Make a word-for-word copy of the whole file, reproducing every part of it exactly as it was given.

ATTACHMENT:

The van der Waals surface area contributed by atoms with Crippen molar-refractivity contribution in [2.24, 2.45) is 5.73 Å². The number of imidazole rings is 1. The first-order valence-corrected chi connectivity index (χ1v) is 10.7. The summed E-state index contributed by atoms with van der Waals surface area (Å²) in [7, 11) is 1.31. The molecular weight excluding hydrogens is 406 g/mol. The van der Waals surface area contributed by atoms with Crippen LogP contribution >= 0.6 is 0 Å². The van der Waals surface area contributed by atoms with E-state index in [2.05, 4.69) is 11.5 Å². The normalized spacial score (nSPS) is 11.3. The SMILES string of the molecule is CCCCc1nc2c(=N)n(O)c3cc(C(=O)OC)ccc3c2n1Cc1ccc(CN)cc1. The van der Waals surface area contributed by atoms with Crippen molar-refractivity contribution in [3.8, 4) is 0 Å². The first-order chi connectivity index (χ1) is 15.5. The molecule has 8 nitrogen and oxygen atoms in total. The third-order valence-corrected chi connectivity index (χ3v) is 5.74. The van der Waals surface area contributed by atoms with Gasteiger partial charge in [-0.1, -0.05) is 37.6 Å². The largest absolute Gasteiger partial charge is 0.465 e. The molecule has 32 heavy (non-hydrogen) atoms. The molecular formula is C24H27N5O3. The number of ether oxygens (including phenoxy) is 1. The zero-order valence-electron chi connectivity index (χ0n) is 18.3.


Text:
The van der Waals surface area contributed by atoms with Crippen molar-refractivity contribution in [2.24, 2.45) is 5.73 Å². The number of imidazole rings is 1. The first-order valence-corrected chi connectivity index (χ1v) is 10.7. The summed E-state index contributed by atoms with van der Waals surface area (Å²) in [7, 11) is 1.31. The molecular weight excluding hydrogens is 406 g/mol. The van der Waals surface area contributed by atoms with Crippen LogP contribution >= 0.6 is 0 Å². The van der Waals surface area contributed by atoms with E-state index in [2.05, 4.69) is 11.5 Å². The normalized spacial score (nSPS) is 11.3. The SMILES string of the molecule is CCCCc1nc2c(=N)n(O)c3cc(C(=O)OC)ccc3c2n1Cc1ccc(CN)cc1. The van der Waals surface area contributed by atoms with Crippen molar-refractivity contribution in [3.8, 4) is 0 Å². The first-order chi connectivity index (χ1) is 15.5. The molecule has 8 nitrogen and oxygen atoms in total. The third-order valence-corrected chi connectivity index (χ3v) is 5.74. The van der Waals surface area contributed by atoms with Gasteiger partial charge in [-0.1, -0.05) is 37.6 Å². The largest absolute Gasteiger partial charge is 0.465 e. The molecule has 32 heavy (non-hydrogen) atoms. The molecular formula is C24H27N5O3. The number of ether oxygens (including phenoxy) is 1. The zero-order valence-electron chi connectivity index (χ0n) is 18.3.